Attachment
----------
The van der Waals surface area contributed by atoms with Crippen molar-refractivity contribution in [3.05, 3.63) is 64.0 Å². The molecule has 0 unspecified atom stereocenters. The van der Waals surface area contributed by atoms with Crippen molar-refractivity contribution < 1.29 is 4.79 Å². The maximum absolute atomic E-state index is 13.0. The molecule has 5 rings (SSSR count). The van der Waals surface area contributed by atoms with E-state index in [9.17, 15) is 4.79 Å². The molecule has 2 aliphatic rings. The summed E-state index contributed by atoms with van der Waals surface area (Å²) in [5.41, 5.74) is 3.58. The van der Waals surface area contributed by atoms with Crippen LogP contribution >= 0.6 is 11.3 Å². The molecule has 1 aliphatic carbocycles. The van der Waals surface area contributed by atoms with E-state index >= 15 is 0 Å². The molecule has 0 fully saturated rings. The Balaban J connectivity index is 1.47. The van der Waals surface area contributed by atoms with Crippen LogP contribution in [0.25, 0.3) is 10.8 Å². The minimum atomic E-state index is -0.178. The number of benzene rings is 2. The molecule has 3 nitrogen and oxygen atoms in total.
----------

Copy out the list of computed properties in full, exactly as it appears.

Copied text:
The van der Waals surface area contributed by atoms with Crippen molar-refractivity contribution in [3.05, 3.63) is 64.0 Å². The molecule has 0 unspecified atom stereocenters. The van der Waals surface area contributed by atoms with Crippen molar-refractivity contribution < 1.29 is 4.79 Å². The maximum absolute atomic E-state index is 13.0. The molecule has 5 rings (SSSR count). The van der Waals surface area contributed by atoms with E-state index in [9.17, 15) is 4.79 Å². The molecule has 2 aliphatic rings. The summed E-state index contributed by atoms with van der Waals surface area (Å²) in [5.41, 5.74) is 3.58. The van der Waals surface area contributed by atoms with Crippen LogP contribution >= 0.6 is 11.3 Å². The molecule has 1 aliphatic carbocycles. The van der Waals surface area contributed by atoms with E-state index >= 15 is 0 Å². The molecule has 0 fully saturated rings. The Balaban J connectivity index is 1.47. The van der Waals surface area contributed by atoms with Crippen LogP contribution in [0.25, 0.3) is 10.8 Å². The minimum atomic E-state index is -0.178. The number of benzene rings is 2. The molecule has 3 nitrogen and oxygen atoms in total.